Rotation in N-methyl-acetamide is considered as the two-step process starting from a molecule with the cis configuration of the two methyl groups with respect to the C–N bond. Step 1 is 180o rotation to TS1, ending at the trans configuration. Step 2 is further rotation by 180o over TS2 back to the initial trans rotamer. The principal process again lowers the bond order between N and 1C (Figs. 4b and 6b); however, the role of carbon at the initial stage is less clear that it was in acetamide. Only the group fragilities expose the effect (Figs. 5b and 7b): the CO group as a whole loses its contact with neighbors very slowly but regains it abruptly in the final stage. The interactions between methyl groups (N–CH3 and C–CH3) are clearly lost at the beginning of step 1 and are regained at the end of step 2. Otherwise, the C–CH3 methyl group is nonactive, in contrast to N–CH3 clearly responding to the rotation especially at step 1 (Figs. 4b and 5b).

Observation of the hydrogen movement

The atomic fragility of the single (N)H hydrogen is chosen as an example (Fig. 8), leading to important observation of a more general nature. Fragilities of hydrogen are ca. one order of magnitude smaller that they are for atoms participating in the electron density flow vital for the reaction. Nevertheless, precision of the numerical data for the connectivity matrix diagonal elements in routine calculations (Eq. 9) is sufficient to reproduce the fine details of the derivative defined by Eq. 6 (hydrogen fragility \( {a}_{\xi}^H \)). The origin of the remarkable peaks in the final stage of the rotation may be assessed from visualization of this process (see files in the attached Electronic Supplementary Material). They appear to be a consequences of the interactions (N)H with the neighboring atoms, rather than an effect of the electron density flow along the N–C–O skeleton.
Fig. 8

Hydrogen atom fragility for the (N)H atom in N-methyl-acetamide molecules rotating around the C–N bond over TS1 and TS2, respectively

By inspection of the animations it may be supposed that the broad minima in the initial phase are associated with the gradual transformation of the sp2 to sp3 hybridization of the nitrogen atom over the rotation by 120o (ξ < 0), the N–H bond order is lowered. The final part of the rotation (by 60o, ξ > 0) demonstrates two mysterious effects: regaining the bond order typical for the sp2 hybrid (first peak) followed by lowering it when the (N)CH3 group does the same (the downward peak) and finally completing the process.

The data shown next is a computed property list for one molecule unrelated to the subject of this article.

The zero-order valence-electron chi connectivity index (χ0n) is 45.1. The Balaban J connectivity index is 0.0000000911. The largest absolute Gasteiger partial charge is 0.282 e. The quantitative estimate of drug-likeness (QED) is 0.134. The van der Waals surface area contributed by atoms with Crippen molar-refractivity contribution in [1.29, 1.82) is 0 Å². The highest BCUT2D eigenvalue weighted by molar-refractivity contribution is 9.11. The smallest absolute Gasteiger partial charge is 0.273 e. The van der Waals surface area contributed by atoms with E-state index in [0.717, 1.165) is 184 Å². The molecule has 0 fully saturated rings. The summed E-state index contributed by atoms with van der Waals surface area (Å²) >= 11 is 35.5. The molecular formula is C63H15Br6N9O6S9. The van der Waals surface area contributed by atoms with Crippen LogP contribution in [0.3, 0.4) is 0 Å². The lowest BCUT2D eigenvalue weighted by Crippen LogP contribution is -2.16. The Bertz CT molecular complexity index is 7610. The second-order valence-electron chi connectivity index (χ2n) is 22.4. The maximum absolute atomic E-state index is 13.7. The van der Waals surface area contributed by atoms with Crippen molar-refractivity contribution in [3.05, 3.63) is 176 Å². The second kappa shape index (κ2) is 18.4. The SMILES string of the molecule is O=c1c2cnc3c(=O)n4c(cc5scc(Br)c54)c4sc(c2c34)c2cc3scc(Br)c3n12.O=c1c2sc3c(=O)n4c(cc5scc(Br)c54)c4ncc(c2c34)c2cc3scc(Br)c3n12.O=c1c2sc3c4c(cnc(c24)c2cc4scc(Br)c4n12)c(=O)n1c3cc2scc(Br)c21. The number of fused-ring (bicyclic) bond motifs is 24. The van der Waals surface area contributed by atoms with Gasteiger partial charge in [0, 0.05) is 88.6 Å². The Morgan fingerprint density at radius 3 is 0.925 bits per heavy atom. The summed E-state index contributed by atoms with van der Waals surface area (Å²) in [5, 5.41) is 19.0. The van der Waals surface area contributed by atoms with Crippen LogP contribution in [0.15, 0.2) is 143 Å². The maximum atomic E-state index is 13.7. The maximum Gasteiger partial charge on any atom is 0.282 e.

Bond orders and connectivity matrix

The bond orders calculated by the Wiberg formula (Eq. 8) are compared to the negative of the corresponding non-diagonal elements of the connectivity matrix (Eq. 11). The general linear correlation is found for the atoms other that the hydrogen over the entire span of reaction coordinate (Table 2) for the C–O and N–C bonds that are principal targets of this observation in the entire set of the molecules studied. For bonds to external groups (CH3), the correlation is limited to the regions only. This is a consequence of the slight rotational motion of methyl upon the reaction that affects the C–C and C–N bonds outside the O–C–N skeleton in acetamide and N- methylacetamide, as is clearly observed in the CH3 group fragility in Figs. 5 and 7. The R2 parameters indicated in Table 2 confirm the meaningful character of the linear correlations.
Table 2

Linear correlation parameters for the relation between the non-diagonal elements of the connectivity matrix (Eq. 11) calculated for the bonds between atoms in the O–C–N skeleton of the molecules and the Wiberg indices of corresponding bonds (Eq. 8): WXY = A ⋅ [−CXY] + B

Molecule

Bond

A

B

R2

Formamide

−3.9 < ξ < 3.9

C–O

5.31

−3.08

0.988

N–C

1.25

0.50

0.980

Thioformamide

−3.9 < ξ < 4.0

C–S

11.30

−3.38

0.986

N–C

1.37

0.49

0.991

Acetamide TS1

−4.2 < ξ < 4.2

C–O

4.16

−1.96

0.984

N–C

1.13

0.57

0.994

Acetamide TS2

−4.2 < ξ < 4.2

C–O

4.24

−2.04

0.998

N–C

1.25

0.57

0.981

N-methyl-acetamide TS1

−13.6 < ξ < 8.9

C–O

3.38

−1.23

0.967

N–C(O)

1.20

0.53

0.998

N-methyl-acetamide TS2

−14.8 < ξ < 7.2

C–O

3.71

−1.52

0.951

N–C(O)

1.34

0.47

0.974

Atomic valences and the diagonal elements of the connectivity matrix